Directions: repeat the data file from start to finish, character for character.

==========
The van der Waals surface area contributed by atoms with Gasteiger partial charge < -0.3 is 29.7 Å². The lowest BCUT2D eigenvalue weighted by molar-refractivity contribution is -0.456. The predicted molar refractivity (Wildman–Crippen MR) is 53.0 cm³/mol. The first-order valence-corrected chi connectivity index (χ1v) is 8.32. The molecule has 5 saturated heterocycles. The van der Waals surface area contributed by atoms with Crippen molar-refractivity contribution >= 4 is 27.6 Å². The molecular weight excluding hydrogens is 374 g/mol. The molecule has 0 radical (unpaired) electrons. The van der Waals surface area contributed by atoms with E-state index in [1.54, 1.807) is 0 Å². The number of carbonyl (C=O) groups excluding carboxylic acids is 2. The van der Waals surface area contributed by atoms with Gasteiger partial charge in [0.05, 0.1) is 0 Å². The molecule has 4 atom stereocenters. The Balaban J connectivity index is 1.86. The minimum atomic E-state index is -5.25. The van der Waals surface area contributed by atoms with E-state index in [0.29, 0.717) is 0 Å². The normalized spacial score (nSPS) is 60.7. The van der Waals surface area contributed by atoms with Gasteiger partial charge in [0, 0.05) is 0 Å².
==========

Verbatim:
The van der Waals surface area contributed by atoms with Gasteiger partial charge < -0.3 is 29.7 Å². The lowest BCUT2D eigenvalue weighted by molar-refractivity contribution is -0.456. The predicted molar refractivity (Wildman–Crippen MR) is 53.0 cm³/mol. The first-order valence-corrected chi connectivity index (χ1v) is 8.32. The molecule has 5 saturated heterocycles. The van der Waals surface area contributed by atoms with Crippen molar-refractivity contribution >= 4 is 27.6 Å². The molecular weight excluding hydrogens is 374 g/mol. The molecule has 0 radical (unpaired) electrons. The van der Waals surface area contributed by atoms with E-state index in [1.54, 1.807) is 0 Å². The number of carbonyl (C=O) groups excluding carboxylic acids is 2. The van der Waals surface area contributed by atoms with Gasteiger partial charge in [0.05, 0.1) is 0 Å². The molecule has 4 atom stereocenters. The Balaban J connectivity index is 1.86. The minimum atomic E-state index is -5.25. The van der Waals surface area contributed by atoms with E-state index in [0.29, 0.717) is 0 Å². The normalized spacial score (nSPS) is 60.7. The van der Waals surface area contributed by atoms with Gasteiger partial charge in [0, 0.05) is 0 Å².